Richard Kern: Medicated, Etc
September 4 – October 12, 2013
Photographer and filmmaker, Richard Kern, “shoots naked girls.”
By Tessa Maffucci
Now something of an icon to the devotees of American Apparel and VICE, Kern first built a name for himself in the '80s East Village underground scene by making low-budget, angry shorts as part of the Cinema of Transgression, alongside punk favorites such as Lydia Lunch and Nick Zedd. Kern's films were intended to shock and arouse, tempered with black humor and a distinctly cynical edge. During these early years he also had a brief flirtation with performance art, though he explains away these experiments as a tactic to draw attention to his main work, which by the '90s had become almost exclusively photography.
Kern's most recent series Medicated, Etc is now on view at Feature Inc in the Lower East Side. These photographs accumulated over several years of shooting, without the express purpose, at least initially, of exploring this particular theme. Since turning his focus to photography, this has been the way in which his artistic series have tended to develop. While shooting on editorial or commercial projects, Kern will notice a motif that is appealing to him, such as couples or voyeurism, and then actively create images in that vein. This particular series emerged organically as Kern observed that many of his subjects were medicated, specifically those in the US and Canada. Together with the opening of this show, Kern released his most recent book Contact High, published by PictureBox, which is a playful collection of naked girls smoking weed.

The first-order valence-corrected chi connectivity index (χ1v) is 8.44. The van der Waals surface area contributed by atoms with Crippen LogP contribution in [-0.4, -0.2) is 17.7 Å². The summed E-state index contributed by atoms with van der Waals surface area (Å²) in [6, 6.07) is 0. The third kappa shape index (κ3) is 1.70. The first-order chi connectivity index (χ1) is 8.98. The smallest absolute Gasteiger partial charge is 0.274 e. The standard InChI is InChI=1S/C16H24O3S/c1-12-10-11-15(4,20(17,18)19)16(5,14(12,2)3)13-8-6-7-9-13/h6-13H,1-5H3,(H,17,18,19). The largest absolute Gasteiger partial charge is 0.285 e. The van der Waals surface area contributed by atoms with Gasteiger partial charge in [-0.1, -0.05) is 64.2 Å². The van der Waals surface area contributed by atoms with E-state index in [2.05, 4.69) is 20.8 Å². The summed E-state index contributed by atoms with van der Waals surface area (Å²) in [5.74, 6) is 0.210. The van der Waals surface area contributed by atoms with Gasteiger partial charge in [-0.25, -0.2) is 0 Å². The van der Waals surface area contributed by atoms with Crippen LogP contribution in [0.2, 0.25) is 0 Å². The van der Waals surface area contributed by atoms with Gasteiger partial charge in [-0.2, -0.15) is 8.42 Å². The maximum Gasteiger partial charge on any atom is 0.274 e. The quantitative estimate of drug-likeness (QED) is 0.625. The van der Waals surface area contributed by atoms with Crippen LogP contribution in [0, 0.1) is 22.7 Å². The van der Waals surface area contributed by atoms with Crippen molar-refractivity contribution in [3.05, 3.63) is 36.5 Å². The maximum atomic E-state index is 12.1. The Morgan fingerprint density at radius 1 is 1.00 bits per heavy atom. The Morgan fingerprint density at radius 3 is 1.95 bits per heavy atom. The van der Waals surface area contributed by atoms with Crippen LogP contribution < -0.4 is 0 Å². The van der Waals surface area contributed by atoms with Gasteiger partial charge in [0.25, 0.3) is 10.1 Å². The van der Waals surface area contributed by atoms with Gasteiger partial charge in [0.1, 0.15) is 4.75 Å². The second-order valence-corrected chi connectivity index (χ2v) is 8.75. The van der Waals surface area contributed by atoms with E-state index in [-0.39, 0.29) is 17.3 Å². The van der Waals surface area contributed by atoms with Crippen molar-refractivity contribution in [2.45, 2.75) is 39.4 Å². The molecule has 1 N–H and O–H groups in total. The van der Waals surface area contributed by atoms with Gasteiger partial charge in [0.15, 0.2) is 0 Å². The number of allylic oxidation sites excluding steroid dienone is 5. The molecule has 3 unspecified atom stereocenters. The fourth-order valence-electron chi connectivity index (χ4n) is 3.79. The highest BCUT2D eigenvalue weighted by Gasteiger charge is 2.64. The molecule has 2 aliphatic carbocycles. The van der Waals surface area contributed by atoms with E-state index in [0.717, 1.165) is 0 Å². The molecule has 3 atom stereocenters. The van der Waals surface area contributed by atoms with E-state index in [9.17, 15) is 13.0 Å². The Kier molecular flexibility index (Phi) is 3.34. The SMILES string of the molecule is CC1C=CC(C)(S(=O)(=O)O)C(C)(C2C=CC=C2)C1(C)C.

The images in this exhibition, coupled with Kern's new book, present a diverse view into the familiar questions that are raised around medication and self-medication. Images such as Dana Smokes (2010) and Val Stoned (2010) have the hazy warmth of complacency, while Hydroxyzine Pam / Doxepin / Lorazepam / Setraline / Colonazepam (2011), unsurprisingly, has a clinical feel. Kern has placed these portraits alongside photographs from a series that he did with schoolgirls in side-by-side images, one clothed and one nude. For this exhibition, Kern has repurposed these images by overlaying the nude and clothed photographs to create a double exposure, slightly offset, which nods to the experience of a drug-altered state. He has also produced a twenty-seven-minute-long video where a few of his subjects speak on their use of these pharmaceuticals; the video has a documentary bent that is reminiscent of A&E's Intervention, but without the intervention. One girl holds up a battered copy of Jacqueline Susann's Valley of the Dolls, another says she's considered going off her meds, but then shrugs and explains that they make her feel like such a baller, so she probably won't.
Kern himself does not live the rock-and-roll lifestyle that his photos may imply and he opts out of any direct social critique with his images, freely admitting that he doesn't recognize most of these drugs by name. While he was surprised by how many of his models were medicated, he doesn't view his photos as a cautionary tale or moral warning, but rather, like all of his works, as portraits where the focus is on the narrative of the sitter, not anything more.
What is there really to say? The images themselves are beautiful and compelling. Perhaps the subject matter is off-putting, even vaguely annoying, but yet it is hard to look away. The images spark storylines, and touch on issues of crafted identity and manufactured beauty, but also have the intoxicating appeal of the pseudo-real.
Tessa is an artist and writer based in Brooklyn, New York. She earned her BA from the Gallatin School at New York University and has furthered her studies at Columbia University and the International Center for Photography.view all articles from this author